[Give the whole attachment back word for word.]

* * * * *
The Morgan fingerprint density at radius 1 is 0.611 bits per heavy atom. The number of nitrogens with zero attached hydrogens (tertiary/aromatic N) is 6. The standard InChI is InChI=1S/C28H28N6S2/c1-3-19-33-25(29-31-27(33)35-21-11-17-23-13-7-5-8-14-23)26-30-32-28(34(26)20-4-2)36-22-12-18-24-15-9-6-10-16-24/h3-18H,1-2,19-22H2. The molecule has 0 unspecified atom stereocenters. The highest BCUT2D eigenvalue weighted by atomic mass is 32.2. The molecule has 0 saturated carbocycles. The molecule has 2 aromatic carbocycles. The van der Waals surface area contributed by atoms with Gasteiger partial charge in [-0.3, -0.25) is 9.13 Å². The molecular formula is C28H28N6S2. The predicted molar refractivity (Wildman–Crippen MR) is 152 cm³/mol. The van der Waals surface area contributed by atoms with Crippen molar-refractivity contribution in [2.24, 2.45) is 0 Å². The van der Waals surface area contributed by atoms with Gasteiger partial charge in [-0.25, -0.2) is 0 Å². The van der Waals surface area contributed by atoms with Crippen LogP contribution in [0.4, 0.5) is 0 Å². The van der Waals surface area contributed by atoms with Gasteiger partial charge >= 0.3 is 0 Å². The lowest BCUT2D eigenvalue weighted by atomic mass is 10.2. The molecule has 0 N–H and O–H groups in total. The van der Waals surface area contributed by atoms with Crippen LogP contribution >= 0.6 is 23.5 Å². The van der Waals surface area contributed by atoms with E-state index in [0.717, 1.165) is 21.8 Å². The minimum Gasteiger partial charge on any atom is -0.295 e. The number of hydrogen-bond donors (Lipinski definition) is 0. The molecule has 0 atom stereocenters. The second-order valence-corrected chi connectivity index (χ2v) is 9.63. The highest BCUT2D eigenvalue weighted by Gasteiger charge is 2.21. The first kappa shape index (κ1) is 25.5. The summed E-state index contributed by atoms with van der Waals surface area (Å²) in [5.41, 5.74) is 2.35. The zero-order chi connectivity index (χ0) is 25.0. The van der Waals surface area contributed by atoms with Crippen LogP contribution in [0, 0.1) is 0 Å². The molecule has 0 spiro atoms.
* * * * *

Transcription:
The Morgan fingerprint density at radius 1 is 0.611 bits per heavy atom. The number of nitrogens with zero attached hydrogens (tertiary/aromatic N) is 6. The standard InChI is InChI=1S/C28H28N6S2/c1-3-19-33-25(29-31-27(33)35-21-11-17-23-13-7-5-8-14-23)26-30-32-28(34(26)20-4-2)36-22-12-18-24-15-9-6-10-16-24/h3-18H,1-2,19-22H2. The molecule has 0 unspecified atom stereocenters. The highest BCUT2D eigenvalue weighted by atomic mass is 32.2. The molecule has 0 saturated carbocycles. The molecule has 2 aromatic carbocycles. The van der Waals surface area contributed by atoms with Gasteiger partial charge in [-0.3, -0.25) is 9.13 Å². The molecular formula is C28H28N6S2. The predicted molar refractivity (Wildman–Crippen MR) is 152 cm³/mol. The van der Waals surface area contributed by atoms with Crippen molar-refractivity contribution in [2.24, 2.45) is 0 Å². The van der Waals surface area contributed by atoms with Gasteiger partial charge in [-0.25, -0.2) is 0 Å². The van der Waals surface area contributed by atoms with Crippen LogP contribution in [0.4, 0.5) is 0 Å². The van der Waals surface area contributed by atoms with Gasteiger partial charge >= 0.3 is 0 Å². The lowest BCUT2D eigenvalue weighted by atomic mass is 10.2. The molecule has 0 N–H and O–H groups in total. The van der Waals surface area contributed by atoms with Crippen LogP contribution >= 0.6 is 23.5 Å². The van der Waals surface area contributed by atoms with E-state index in [0.717, 1.165) is 21.8 Å². The minimum Gasteiger partial charge on any atom is -0.295 e. The number of hydrogen-bond donors (Lipinski definition) is 0. The molecule has 0 atom stereocenters. The second-order valence-corrected chi connectivity index (χ2v) is 9.63. The highest BCUT2D eigenvalue weighted by Gasteiger charge is 2.21. The first kappa shape index (κ1) is 25.5. The summed E-state index contributed by atoms with van der Waals surface area (Å²) in [5.41, 5.74) is 2.35. The zero-order chi connectivity index (χ0) is 25.0. The van der Waals surface area contributed by atoms with Crippen LogP contribution in [0, 0.1) is 0 Å². The molecule has 0 spiro atoms.